**Know the difference between how much car can I afford and how much should you spend**

One of the worst questions you can ever ask is, “How much can I afford?”

It might not be so bad for small purchases like deciding how many avocados you can afford for that expensive avocado toast everybody seems to love.

*Asking how much you can afford on the big things like a car and house can put you in a financial crisis.*

The problem with asking how much car I can afford is that it sets your expectations at the very limit of what you can manage. It also gives the salesperson an idea of how much useless features and add-ons they can sell you!

Use this guide to understand how much you should spend on a car and how much your shiny new ride is going to cost you.

**How much should you spend on a new car?**

There’s a huge difference between how much you should spend on a new car and how much a lender will say you can afford. How much care you can afford is the maximum amount you could make on monthly payments given your income.

The problem is that paying as much as you can afford makes you a slave to your car payments for up to eight years. See your income drop just a little and you won’t be able to afford those payments anymore.

You’ll lose your car and all the money you’ve put into it.

To really know how much you should spend on a car, you need to know how much it’s really going to cost.

- Sales tax, registration and dealer documentation costs usually add as much as 10% to the price you agree on.
- The car the dealer shows you is always going to include all the features but the price quoted will be for a base, no-frills model. Make sure to ask how much the price increases for all those extras.
- Monthly cost for gas, insurance and maintenance can be as much as your payment.

A rule-of-thumb for how much car you can afford is 20% of your monthly take-home pay for all costs. That includes gas, insurance, maintenance as well as your loan.

But we wanted to find out how much you should spend, not how much you can afford. To be on the safe side, most experts recommend spending no more than 15% of your monthly income on your car.

- Get an estimate for the monthly insurance cost before buying a car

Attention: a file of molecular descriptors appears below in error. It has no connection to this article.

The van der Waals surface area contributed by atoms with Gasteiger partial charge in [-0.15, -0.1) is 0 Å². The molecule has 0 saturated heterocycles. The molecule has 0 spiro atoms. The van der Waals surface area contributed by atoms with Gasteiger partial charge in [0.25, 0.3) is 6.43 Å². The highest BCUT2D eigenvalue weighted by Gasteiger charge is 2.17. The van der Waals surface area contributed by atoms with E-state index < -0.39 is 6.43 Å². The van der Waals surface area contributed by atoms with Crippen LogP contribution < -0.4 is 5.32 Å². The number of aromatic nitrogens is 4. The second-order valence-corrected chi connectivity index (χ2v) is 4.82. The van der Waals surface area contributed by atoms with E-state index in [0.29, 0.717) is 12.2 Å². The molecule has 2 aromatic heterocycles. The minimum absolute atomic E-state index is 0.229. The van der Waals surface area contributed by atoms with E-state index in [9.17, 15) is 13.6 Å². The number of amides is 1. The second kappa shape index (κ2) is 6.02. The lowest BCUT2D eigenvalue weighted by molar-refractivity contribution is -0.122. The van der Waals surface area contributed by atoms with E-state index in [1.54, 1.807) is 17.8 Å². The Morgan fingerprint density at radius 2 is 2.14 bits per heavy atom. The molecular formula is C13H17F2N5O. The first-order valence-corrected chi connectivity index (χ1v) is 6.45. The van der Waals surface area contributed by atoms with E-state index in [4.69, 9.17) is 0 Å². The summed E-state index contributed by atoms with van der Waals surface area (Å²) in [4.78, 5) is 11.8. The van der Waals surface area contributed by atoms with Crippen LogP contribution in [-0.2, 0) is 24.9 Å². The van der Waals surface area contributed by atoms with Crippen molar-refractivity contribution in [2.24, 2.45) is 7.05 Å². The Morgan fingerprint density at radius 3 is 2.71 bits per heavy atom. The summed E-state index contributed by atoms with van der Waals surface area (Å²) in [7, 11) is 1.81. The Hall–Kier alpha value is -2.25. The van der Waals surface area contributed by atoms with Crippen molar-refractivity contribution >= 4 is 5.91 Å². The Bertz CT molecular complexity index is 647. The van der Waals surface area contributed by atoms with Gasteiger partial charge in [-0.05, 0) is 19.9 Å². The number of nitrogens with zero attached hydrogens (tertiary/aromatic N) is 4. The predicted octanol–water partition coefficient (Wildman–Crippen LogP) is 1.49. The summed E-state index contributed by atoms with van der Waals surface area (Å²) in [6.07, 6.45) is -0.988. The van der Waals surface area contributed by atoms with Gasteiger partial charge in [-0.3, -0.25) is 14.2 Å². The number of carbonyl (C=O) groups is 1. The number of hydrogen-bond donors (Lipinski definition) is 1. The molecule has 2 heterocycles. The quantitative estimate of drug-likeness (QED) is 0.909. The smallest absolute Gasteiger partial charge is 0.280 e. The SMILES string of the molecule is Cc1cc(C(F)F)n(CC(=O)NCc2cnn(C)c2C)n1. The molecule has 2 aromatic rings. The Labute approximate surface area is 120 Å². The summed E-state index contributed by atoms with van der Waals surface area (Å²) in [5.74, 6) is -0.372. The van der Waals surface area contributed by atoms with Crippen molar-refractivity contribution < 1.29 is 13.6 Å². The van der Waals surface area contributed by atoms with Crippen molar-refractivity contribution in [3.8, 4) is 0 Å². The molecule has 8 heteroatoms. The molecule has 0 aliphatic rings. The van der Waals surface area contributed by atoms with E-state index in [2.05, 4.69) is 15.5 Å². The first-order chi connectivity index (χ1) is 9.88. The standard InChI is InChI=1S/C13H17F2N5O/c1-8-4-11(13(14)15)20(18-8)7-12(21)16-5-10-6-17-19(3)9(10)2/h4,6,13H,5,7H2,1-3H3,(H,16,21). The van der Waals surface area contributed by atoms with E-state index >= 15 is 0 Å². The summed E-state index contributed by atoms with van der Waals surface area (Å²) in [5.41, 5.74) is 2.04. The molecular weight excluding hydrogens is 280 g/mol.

- AAA estimates the average monthly cost of repairs and maintenance at $99 for a new car but you might want to estimate $125 to be safe
- The average driver spends between $100 and $200 a month in gas

Add these up and you’re probably looking at a minimum of $350 a month in costs beyond your car payment. You can multiply your monthly take-home pay by 0.15 to find the total amount you can safely afford to pay for a car.

For example, if you make $3,200 a month after taxes then you can safely spend $480 a month on your car ($3,200*0.15).

That might not leave much for a car loan but it will save you from getting in over your head on car payments.

**How much will a car loan cost total?**

Car dealers have gotten sneaky over the past few years. Since worker wages have barely budged while car prices have increased, dealers are offering longer-term loans to make the monthly payments look more reasonable.

It used to be that a 48-month loan on a car was standard. It’s not uncommon now to see people getting 72-month loans and a lot of the used car dealers are offering loans on 100-month terms!

Getting a longer-term loan might lower your payment but it also increases the total cost of your car by thousands. Check your rate and payments on a car loan here.

On a $17,500 car loan and a 3.5% rate, the monthly payment would be $513 on a 36-month loan and you would end up paying almost $1,000 in interest. Extending the loan out to 60-months will decrease the payment to $318 a month but you’ll end up paying $1,602 in interest.

Extend the loan out even further to 96-months and you’ll end up paying almost $2,600 just in interest.

Data from Black Book shows the average value of a used car dropped 17% over the last year. That means that $17,500 car will only be worth $14,525 but you’ll still owe over $15,500 on a 96-month loan.

Don’t get a loan on terms you can’t afford but don’t agree to a long-term loan just because it lowers your payments. If you can’t afford the payments on a 48- or 60-month car loan, consider a less expensive car.

**What happens if I can’t pay my car loan?**

This is a question more borrowers are asking these days. The fast pace of depreciation and the longer car loan terms means more people owe more on their loans that the value of the car. Experts estimate that 14% of borrowers have negative equity in their car.

Buy more car than you can afford and it will be repossessed. KAR Auctions estimates that two million cars will be repossessed this year, almost double the number repossessed in 2009.

Surprisingly, that’s exactly what a lot of dealers, especially the ones at buy-here, pay-here lots, want you to do.

If a dealer sells you more car than you can afford, collects a year or two in payments and then repossesses the car – he can turn around and resell it to another customer. All the money you paid on the loan principal is the dealer’s extra profit.

**Do I qualify for a car loan?**

Getting a car loan you can afford means shopping around and even considering other sources of cash with better rates.

Lending Tree is not only one of the largest online sources of mortgage loans but can also connect you to its auto loan network. You’ll be able to compare loan rates from multiple lenders to find the best rate. Always check your rate from different lenders, even if the dealer offers you in-house financing.

**Check your rate on Lending Tree**

Don’t get sucked into a financial crisis by asking, “How much car can I afford?”. Understand the total costs of buying a car and how much money you should spend. Adding in all the monthly costs will help you understand how much car can you SAFELY afford.